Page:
Making Sense of the PA/POC Requirements - PowerPoint PPT Presentation

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Making Sense of the PA/POC Requirements

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  1. Making Sense of the PA/POC Requirements A Workshop Facilitated by Glenda M. Payne, RN, MS, CNN ESRD Technical Advisor, CMS Regions 4 & 6 Dallas, TX

  2. First, let’s talk about: • The basic ESRD regulatory requirements for patient assessments and plan of care…

  3. Every Patient Must Have • Individualized Patient Assessment • Individualized Plan of Care • By Interdisciplinary Team • Done Timely • Implemented • Reviewed and Updated as Indicated

  4. Who Is Needs to Be Involved? IDT includes at a minimum: • The patient or their designee (if the patient chooses) • A registered nurse • A physician treating the patient for ESRD • A social worker • A dietitian

  5. Multidisciplinary Care vs. Interdisciplinary Care


  6. Timelines for Patient Assessments • New admits: • Initially: Latter of 30 days/13 treatments • Reassessment: 90 days after initial assessment • Transfers/transients: • If they come with: use that for 3 months, then reassess • If they don’t come with: 30 days/13 treatments • Stable patients: annually • Unstable patients: monthly

  7. Who Is “Unstable?” Includes but is not limited to: • Extended or frequent hospitalization (>15 days or >3 X a month) • Marked deterioration in health status • Significant change in psychosocial needs • Concurrent poor nutritional status, unmanaged anemia & inadequate dialysis

  8. When Must POC Be Implemented? • First assessment: within the same timeframe as the assessment (latter of 30 days/13 treatments) • Any reassessment: 15 days after reassessment completed

  9. What About Stable Patients? • If a “stable” patient’s outcomes do not meet the care plan goals in an area, the facility must recognize and address that aspect and revise the plan of care accordingly between annual comprehensive reassessments “Monitor, Recognize and Address”

  10. Take It To the MAT • Measures Assessment Tool • Current, professionally accepted clinical practice standards of care at your fingertips • Common understanding of expected targets/goals Let’s take a look at the MAT…

  11. What Do You Need to Document? • Process for patient assessment • Patient plan of care development • Goals • Timelines • Plan of care implementation • Plan of care review/revision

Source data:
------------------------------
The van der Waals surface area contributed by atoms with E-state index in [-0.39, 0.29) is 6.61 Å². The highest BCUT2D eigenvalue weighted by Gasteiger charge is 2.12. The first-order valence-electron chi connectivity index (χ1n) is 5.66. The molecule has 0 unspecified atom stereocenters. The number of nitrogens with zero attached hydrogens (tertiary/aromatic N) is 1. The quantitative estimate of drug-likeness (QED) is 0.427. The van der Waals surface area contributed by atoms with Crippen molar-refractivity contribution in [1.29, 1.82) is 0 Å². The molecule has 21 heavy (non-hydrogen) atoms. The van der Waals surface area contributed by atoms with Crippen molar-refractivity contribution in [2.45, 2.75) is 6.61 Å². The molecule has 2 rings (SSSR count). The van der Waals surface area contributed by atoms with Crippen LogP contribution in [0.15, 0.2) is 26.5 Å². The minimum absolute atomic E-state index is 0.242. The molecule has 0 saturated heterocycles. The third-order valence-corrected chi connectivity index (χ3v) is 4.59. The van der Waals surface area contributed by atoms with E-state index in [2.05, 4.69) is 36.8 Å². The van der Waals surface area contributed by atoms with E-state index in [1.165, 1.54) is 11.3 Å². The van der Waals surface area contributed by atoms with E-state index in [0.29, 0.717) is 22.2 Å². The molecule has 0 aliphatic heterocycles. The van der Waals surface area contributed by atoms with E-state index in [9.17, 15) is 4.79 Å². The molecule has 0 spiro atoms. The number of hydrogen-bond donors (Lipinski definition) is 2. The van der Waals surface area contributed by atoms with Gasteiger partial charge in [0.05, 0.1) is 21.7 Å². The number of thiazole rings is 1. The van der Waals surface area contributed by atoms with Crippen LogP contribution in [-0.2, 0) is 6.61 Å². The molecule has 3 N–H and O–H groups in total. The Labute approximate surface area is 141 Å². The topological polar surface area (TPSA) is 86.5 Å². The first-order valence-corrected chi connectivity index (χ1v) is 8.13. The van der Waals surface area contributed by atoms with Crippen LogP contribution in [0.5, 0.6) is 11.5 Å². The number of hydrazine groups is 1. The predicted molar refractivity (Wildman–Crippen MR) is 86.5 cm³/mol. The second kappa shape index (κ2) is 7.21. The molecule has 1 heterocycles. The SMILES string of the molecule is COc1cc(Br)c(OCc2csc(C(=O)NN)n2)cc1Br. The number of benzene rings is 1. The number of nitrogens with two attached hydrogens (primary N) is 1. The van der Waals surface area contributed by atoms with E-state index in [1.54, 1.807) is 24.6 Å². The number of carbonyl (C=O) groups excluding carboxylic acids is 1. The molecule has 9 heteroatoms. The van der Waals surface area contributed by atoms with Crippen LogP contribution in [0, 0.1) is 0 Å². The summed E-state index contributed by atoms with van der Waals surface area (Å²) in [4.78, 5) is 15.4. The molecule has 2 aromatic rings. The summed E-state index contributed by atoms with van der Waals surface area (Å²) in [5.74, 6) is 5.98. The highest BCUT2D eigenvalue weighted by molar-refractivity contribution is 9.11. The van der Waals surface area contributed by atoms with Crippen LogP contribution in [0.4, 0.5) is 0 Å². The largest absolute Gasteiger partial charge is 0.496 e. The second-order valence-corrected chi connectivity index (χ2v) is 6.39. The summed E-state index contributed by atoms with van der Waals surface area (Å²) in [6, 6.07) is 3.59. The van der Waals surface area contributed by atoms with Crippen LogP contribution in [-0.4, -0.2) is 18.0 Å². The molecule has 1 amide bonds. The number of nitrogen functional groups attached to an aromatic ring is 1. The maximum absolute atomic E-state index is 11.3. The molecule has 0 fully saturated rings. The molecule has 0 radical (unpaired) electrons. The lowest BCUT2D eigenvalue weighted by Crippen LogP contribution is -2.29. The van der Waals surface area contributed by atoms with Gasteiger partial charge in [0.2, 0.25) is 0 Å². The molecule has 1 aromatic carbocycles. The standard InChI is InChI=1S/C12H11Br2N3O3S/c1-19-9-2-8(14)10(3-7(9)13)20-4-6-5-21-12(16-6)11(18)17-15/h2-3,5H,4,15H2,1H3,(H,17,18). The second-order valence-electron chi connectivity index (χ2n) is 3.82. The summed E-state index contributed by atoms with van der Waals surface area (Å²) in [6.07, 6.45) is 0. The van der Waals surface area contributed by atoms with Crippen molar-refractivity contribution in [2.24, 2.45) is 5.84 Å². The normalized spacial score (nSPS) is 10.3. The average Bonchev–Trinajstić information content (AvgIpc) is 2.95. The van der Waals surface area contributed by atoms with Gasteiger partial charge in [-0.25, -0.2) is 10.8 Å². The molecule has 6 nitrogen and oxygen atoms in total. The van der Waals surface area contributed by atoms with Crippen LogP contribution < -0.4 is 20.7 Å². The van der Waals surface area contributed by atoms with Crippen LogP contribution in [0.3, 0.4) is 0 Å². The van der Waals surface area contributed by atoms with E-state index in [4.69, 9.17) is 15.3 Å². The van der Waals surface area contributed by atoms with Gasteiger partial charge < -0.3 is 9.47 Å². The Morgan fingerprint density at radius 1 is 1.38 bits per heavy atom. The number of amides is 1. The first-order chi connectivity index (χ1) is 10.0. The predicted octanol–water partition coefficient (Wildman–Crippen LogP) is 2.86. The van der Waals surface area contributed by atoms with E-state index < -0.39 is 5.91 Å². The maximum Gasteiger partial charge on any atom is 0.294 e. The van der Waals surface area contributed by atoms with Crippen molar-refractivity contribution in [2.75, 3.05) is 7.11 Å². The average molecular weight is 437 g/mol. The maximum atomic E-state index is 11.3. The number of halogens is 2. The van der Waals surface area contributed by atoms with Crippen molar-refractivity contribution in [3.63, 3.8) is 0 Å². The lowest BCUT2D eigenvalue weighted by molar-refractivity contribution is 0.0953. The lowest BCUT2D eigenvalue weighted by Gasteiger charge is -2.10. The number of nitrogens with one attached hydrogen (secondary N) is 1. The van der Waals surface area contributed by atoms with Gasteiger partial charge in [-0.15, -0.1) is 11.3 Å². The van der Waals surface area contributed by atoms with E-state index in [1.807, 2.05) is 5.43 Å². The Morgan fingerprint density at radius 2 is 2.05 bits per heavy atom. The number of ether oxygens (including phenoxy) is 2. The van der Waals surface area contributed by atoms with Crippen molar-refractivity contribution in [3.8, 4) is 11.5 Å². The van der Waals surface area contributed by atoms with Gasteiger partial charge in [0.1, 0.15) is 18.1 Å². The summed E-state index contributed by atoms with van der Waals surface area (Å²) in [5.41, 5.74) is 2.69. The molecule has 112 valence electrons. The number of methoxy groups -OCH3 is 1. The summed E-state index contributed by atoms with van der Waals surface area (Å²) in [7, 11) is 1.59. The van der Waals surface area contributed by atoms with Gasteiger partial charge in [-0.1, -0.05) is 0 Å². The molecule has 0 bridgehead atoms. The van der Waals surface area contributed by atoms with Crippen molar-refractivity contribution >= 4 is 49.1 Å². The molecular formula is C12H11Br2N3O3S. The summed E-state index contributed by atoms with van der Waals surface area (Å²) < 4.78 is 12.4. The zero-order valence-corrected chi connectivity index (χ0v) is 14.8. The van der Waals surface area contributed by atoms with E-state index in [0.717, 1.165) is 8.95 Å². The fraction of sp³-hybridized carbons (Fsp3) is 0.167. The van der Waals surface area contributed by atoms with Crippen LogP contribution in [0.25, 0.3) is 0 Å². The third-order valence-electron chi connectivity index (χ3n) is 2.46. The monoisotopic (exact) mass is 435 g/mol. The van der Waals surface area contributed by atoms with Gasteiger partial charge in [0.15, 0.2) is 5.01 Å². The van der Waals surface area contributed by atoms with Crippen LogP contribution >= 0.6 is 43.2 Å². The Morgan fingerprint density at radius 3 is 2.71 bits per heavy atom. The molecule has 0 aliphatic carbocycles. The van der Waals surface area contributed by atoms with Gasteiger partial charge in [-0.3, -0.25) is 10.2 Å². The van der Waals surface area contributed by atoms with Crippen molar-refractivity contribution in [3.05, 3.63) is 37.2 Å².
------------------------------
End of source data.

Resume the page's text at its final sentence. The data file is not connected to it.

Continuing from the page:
12. Where Would This Work Be Documented? • Assessments • Plan of Care • Orders for treatment • Interdisciplinary progress notes • Lab results • Dialysis treatment records • PD flow sheets and clinic notes • HD treatment records-pre/post assessments, monitoring during treatment

  13. Dialysis treatment records? Home patients: • PD – look at 1-3 mo flowsheets ; HHD - 10-15 treatments: • Is the patient following dialysis prescription? In-center Hemo - look at 10-15 treatments: • Staff following dialysis prescription? • BFR,DFR, dialyzer, dialysate, heparin, Na/UF profile • Medications administered as ordered? • Anemia management • Mineral/bone disorder management • Immunizations, ABT, other meds • BP/ Fluid management

  14. Documenting Implementation • Patient Plan of Care • Interdisciplinary progress notes • Nursing interventions • Social services interventions • Dietary counseling/education • Referrals for rehab, vascular access, etc.

  15. Documenting Implementation Patient education • Modalities/self-care, home dialysis, transplantation • Emergency procedures • Infection prevention, immunizations, personal care, vascular access care • Home training

  16. CfC: PA and POC Two interlocked Conditions: §494.80 Condition: Patient Assessment §494.90 Condition: Patient Plan of Care Corresponding requirements Patient Plan of Care “uses” Patient Assessment Doing either in isolation will not accomplish the intended goal: Individualized Care

  17. Correlation of PA & POC

  18. Correlation of PA & POC

  19. Questions? ESRDSurvey@cms.hhs.gov

  20. Now to Let You Do Some Work! • In order for you to demonstrate knowledge of the link between the patient assessment and the plan of care for that specific patient, and • To identify critical components of the POC for specific patients, • We have created several case studies for your “IDT” to use in developing or updating POCs…

  21. Pitfalls to Effective PA/POC • Doing great assessments; not doing a plan of care • Not using the information gathered in the assessment to develop the POC • Not implementing the plan • Not reviewing the results to see if the plan is working • Not updating the plan to change or refocus the goal(s) • Not monitoring the individual’s progress after interventions are implemented

  22. Discussion… Thanks for the Work You Do!